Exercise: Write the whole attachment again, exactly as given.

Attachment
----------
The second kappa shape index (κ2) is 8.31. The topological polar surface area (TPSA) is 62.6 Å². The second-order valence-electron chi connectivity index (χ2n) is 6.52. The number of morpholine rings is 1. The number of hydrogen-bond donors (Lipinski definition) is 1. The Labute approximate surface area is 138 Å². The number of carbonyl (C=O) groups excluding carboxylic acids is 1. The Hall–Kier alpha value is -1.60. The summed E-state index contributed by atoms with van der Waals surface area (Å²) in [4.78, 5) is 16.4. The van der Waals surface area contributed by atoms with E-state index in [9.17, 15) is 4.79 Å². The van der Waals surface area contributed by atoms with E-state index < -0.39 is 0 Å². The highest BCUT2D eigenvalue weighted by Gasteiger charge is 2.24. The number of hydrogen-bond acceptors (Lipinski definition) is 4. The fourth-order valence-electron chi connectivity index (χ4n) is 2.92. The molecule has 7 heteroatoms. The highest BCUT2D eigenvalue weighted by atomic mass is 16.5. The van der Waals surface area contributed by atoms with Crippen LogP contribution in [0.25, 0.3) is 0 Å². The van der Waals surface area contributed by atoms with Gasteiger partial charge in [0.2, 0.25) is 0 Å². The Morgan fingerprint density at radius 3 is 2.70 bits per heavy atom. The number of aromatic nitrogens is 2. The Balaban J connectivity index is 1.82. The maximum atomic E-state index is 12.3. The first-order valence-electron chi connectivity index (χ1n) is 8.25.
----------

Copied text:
The second kappa shape index (κ2) is 8.31. The topological polar surface area (TPSA) is 62.6 Å². The second-order valence-electron chi connectivity index (χ2n) is 6.52. The number of morpholine rings is 1. The number of hydrogen-bond donors (Lipinski definition) is 1. The Labute approximate surface area is 138 Å². The number of carbonyl (C=O) groups excluding carboxylic acids is 1. The Hall–Kier alpha value is -1.60. The summed E-state index contributed by atoms with van der Waals surface area (Å²) in [4.78, 5) is 16.4. The van der Waals surface area contributed by atoms with E-state index in [9.17, 15) is 4.79 Å². The van der Waals surface area contributed by atoms with E-state index < -0.39 is 0 Å². The highest BCUT2D eigenvalue weighted by Gasteiger charge is 2.24. The number of hydrogen-bond acceptors (Lipinski definition) is 4. The fourth-order valence-electron chi connectivity index (χ4n) is 2.92. The molecule has 7 heteroatoms. The highest BCUT2D eigenvalue weighted by atomic mass is 16.5. The van der Waals surface area contributed by atoms with Crippen LogP contribution in [0.25, 0.3) is 0 Å². The van der Waals surface area contributed by atoms with Gasteiger partial charge in [0.2, 0.25) is 0 Å². The Morgan fingerprint density at radius 3 is 2.70 bits per heavy atom. The number of aromatic nitrogens is 2. The Balaban J connectivity index is 1.82. The maximum atomic E-state index is 12.3. The first-order valence-electron chi connectivity index (χ1n) is 8.25.